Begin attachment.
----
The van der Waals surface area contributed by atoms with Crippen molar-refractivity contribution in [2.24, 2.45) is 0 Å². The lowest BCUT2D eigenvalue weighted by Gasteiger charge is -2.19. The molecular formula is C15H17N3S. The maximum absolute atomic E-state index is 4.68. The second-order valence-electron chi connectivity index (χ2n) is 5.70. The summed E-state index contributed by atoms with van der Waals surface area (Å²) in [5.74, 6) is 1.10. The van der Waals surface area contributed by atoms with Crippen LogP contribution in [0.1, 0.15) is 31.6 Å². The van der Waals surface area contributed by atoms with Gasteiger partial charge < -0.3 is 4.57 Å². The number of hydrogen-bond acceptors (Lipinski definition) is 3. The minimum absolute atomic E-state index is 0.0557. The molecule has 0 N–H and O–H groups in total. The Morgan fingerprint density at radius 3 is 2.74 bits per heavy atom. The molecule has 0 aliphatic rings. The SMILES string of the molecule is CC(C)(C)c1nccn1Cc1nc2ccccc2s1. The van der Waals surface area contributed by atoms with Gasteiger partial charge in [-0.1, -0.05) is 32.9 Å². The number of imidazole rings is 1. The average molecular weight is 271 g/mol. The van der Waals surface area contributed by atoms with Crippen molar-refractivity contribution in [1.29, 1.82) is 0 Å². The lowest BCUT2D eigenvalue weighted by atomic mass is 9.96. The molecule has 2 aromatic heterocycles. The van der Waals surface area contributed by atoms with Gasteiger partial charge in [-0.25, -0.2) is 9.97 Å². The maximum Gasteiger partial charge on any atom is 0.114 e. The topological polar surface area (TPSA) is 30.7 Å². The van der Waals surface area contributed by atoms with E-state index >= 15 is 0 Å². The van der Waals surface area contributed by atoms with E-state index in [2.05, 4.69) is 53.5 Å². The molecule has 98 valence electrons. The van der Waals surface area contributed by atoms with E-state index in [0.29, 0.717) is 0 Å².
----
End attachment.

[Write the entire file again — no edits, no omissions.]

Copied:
The van der Waals surface area contributed by atoms with Crippen molar-refractivity contribution in [2.24, 2.45) is 0 Å². The lowest BCUT2D eigenvalue weighted by Gasteiger charge is -2.19. The molecular formula is C15H17N3S. The maximum absolute atomic E-state index is 4.68. The second-order valence-electron chi connectivity index (χ2n) is 5.70. The summed E-state index contributed by atoms with van der Waals surface area (Å²) in [5.74, 6) is 1.10. The van der Waals surface area contributed by atoms with Crippen LogP contribution in [0.1, 0.15) is 31.6 Å². The van der Waals surface area contributed by atoms with Gasteiger partial charge < -0.3 is 4.57 Å². The number of hydrogen-bond acceptors (Lipinski definition) is 3. The minimum absolute atomic E-state index is 0.0557. The molecule has 0 N–H and O–H groups in total. The Morgan fingerprint density at radius 3 is 2.74 bits per heavy atom. The molecule has 0 aliphatic rings. The SMILES string of the molecule is CC(C)(C)c1nccn1Cc1nc2ccccc2s1. The van der Waals surface area contributed by atoms with Gasteiger partial charge in [-0.1, -0.05) is 32.9 Å². The number of imidazole rings is 1. The average molecular weight is 271 g/mol. The van der Waals surface area contributed by atoms with Crippen molar-refractivity contribution in [1.29, 1.82) is 0 Å². The lowest BCUT2D eigenvalue weighted by atomic mass is 9.96. The molecule has 2 aromatic heterocycles. The van der Waals surface area contributed by atoms with Gasteiger partial charge in [-0.25, -0.2) is 9.97 Å². The maximum Gasteiger partial charge on any atom is 0.114 e. The topological polar surface area (TPSA) is 30.7 Å². The van der Waals surface area contributed by atoms with E-state index >= 15 is 0 Å². The van der Waals surface area contributed by atoms with E-state index in [2.05, 4.69) is 53.5 Å². The molecule has 98 valence electrons. The van der Waals surface area contributed by atoms with E-state index in [0.29, 0.717) is 0 Å².